More than two and a half years after the Air Force finished its first round of re-winging efforts for the A-10, Boeing started delivering new wing sets to the service earlier this month, the company announced May 25.
The first wing set was delivered to Hill Air Force Base, Utah, Boeing said in a press release, where the Air Force has started work on replacing the wings on A-10s to keep them flying for longer.
The effort to replace the wings on the Air Force’s A-10 fleet began more than 15 years ago, when the service awarded a $1.1 billion contract to Boeing in 2007. The program temporarily ended in 2016 in part because of cost, but funding resumed a few years later, and USAF officials announced in August 2019 that it had finished work on 173 of the Thunderbolts.
A few weeks after that announcement, however, the Air Force announced it was giving Boeing another contract, this time for up to 112 wing assemblies. However, by that point the production line was “dry,” Boeing said in its release, with “tools and equipment housed in long-term storage.”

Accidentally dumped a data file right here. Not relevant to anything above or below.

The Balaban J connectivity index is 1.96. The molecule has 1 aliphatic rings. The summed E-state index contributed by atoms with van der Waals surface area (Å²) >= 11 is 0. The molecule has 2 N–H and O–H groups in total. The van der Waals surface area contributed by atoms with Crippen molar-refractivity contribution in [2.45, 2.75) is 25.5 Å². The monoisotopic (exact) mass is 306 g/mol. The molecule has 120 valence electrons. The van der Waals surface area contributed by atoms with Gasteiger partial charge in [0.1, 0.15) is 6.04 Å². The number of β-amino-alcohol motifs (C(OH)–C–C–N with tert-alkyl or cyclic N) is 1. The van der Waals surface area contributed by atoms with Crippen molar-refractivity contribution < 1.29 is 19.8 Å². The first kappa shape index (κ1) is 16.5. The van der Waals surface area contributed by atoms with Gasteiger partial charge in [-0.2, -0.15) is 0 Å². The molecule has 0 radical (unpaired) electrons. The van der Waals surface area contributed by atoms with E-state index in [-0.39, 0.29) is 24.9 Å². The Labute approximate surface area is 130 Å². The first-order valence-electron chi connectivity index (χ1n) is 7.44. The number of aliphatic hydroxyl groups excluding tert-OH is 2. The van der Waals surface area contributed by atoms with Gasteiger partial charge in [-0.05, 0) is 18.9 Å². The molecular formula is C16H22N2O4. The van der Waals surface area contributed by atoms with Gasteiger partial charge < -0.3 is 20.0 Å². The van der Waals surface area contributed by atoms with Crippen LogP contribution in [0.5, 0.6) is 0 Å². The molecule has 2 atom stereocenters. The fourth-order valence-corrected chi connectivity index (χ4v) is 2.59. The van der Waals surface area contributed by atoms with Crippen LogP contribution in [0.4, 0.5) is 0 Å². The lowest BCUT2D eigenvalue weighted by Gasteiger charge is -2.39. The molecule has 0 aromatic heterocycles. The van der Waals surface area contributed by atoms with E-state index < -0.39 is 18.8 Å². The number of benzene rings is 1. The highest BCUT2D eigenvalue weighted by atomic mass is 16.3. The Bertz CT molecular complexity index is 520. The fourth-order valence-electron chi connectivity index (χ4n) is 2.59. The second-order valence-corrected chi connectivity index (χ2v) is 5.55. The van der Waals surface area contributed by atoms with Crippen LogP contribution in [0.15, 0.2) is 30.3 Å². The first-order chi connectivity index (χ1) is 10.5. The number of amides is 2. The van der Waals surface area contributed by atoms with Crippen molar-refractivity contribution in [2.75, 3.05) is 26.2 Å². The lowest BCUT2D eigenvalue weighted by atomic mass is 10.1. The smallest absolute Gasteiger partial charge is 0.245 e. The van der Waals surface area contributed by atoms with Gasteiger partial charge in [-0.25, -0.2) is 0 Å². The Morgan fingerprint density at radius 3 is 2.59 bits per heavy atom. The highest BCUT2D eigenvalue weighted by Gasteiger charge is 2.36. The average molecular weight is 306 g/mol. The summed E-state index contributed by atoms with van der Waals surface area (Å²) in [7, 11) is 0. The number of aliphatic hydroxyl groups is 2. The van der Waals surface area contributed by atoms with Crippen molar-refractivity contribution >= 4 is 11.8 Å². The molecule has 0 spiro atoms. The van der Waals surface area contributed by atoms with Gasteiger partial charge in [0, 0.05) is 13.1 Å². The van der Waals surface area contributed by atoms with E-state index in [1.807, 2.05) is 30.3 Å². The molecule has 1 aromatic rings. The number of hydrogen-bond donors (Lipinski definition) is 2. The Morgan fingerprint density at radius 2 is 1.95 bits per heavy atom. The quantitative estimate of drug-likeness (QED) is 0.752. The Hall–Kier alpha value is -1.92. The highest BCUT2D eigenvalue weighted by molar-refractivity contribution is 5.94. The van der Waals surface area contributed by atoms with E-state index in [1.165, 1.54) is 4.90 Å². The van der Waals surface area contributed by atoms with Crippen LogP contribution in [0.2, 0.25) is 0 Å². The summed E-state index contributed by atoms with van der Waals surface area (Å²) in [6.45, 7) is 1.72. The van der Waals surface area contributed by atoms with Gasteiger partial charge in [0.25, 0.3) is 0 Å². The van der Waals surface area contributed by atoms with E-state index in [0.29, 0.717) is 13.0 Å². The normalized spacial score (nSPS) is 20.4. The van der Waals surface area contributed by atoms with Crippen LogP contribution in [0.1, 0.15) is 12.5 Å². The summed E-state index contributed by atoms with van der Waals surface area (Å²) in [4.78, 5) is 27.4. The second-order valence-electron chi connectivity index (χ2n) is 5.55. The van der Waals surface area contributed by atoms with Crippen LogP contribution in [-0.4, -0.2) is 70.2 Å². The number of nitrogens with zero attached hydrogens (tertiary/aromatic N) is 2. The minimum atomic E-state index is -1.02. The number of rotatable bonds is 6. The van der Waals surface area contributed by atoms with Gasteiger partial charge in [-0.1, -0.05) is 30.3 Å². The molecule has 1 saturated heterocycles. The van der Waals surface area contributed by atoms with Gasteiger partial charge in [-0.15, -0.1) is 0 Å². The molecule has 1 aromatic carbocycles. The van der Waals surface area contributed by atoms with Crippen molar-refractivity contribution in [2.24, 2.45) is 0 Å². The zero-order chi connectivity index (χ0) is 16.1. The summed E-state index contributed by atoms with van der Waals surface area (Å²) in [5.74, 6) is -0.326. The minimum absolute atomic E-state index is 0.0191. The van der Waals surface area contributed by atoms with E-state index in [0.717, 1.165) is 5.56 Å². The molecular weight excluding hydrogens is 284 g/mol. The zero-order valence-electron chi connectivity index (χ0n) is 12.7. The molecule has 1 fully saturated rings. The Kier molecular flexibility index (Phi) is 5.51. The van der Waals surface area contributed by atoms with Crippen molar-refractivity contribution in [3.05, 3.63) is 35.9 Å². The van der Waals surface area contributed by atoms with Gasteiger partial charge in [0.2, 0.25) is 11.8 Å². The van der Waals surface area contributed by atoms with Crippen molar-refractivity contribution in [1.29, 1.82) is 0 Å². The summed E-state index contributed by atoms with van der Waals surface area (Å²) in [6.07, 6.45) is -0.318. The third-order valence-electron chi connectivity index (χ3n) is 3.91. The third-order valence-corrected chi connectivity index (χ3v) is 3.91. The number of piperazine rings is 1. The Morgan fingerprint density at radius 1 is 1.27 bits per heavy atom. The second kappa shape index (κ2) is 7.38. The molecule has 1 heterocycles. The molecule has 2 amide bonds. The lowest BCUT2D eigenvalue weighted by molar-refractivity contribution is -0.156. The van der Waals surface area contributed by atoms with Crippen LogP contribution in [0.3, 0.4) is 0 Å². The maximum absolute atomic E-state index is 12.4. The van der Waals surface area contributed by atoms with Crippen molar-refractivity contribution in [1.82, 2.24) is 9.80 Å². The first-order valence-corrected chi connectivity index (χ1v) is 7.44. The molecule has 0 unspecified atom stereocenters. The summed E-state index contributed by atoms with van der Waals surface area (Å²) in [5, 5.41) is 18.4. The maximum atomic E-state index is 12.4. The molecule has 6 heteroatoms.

Production eventually resumed, and the company, “in partnership with Korean Aerospace Industries,” is working to deliver 50 wing sets to the Air Force.
The wing sets consist of outer wing assemblies, center wing assembly, control surfaces, and the fuselage integration kit, Boeing’s release states, and will extend the A-10’s flying life to 10,000 hours.
“The A-10 serves a critical role for the Air Force and Boeing is proud to extend our legacy of supporting the Thunderbolt and its mission,” Dan Gillian, vice president of U.S. Government Services for Boeing Global Services, said in a statement. “In partnership with the Air Force and our established supply base, we have started full rate production and are actively supporting the customer’s installation schedule.”
The re-winging of the A-10 comes as the Air Force continues its push to retire the attack aircraft, which remains beloved by many, despite Air Force officials’ continual protests that the airframe is not survivable in a contested environment and not relevant in a future fight.
Congress has repeatedly blocked any efforts to sunset the A-10 and instead have funded the wing replacement program, trying to keep the close air support aircraft going through the 2030s.